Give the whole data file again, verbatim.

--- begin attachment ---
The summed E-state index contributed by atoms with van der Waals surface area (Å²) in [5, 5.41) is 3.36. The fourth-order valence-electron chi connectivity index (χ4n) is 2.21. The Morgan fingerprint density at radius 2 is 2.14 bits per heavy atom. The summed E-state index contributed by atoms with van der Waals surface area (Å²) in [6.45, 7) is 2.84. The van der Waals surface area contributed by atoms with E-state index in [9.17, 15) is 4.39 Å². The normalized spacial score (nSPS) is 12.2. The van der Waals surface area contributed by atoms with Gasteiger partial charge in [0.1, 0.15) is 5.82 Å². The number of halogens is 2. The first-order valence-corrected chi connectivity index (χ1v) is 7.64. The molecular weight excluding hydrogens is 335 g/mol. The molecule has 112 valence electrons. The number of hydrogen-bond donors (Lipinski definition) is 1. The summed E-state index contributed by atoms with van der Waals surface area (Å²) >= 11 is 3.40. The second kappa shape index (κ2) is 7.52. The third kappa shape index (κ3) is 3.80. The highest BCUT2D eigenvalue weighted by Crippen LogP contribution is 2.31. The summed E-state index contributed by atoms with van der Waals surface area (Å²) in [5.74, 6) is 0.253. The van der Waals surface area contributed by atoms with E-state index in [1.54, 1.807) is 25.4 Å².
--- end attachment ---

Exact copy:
The summed E-state index contributed by atoms with van der Waals surface area (Å²) in [5, 5.41) is 3.36. The fourth-order valence-electron chi connectivity index (χ4n) is 2.21. The Morgan fingerprint density at radius 2 is 2.14 bits per heavy atom. The summed E-state index contributed by atoms with van der Waals surface area (Å²) in [6.45, 7) is 2.84. The van der Waals surface area contributed by atoms with E-state index in [9.17, 15) is 4.39 Å². The normalized spacial score (nSPS) is 12.2. The van der Waals surface area contributed by atoms with Gasteiger partial charge in [0.1, 0.15) is 5.82 Å². The number of halogens is 2. The first-order valence-corrected chi connectivity index (χ1v) is 7.64. The molecular weight excluding hydrogens is 335 g/mol. The molecule has 112 valence electrons. The number of hydrogen-bond donors (Lipinski definition) is 1. The summed E-state index contributed by atoms with van der Waals surface area (Å²) >= 11 is 3.40. The second kappa shape index (κ2) is 7.52. The third kappa shape index (κ3) is 3.80. The highest BCUT2D eigenvalue weighted by Crippen LogP contribution is 2.31. The summed E-state index contributed by atoms with van der Waals surface area (Å²) in [5.74, 6) is 0.253. The van der Waals surface area contributed by atoms with E-state index in [1.54, 1.807) is 25.4 Å².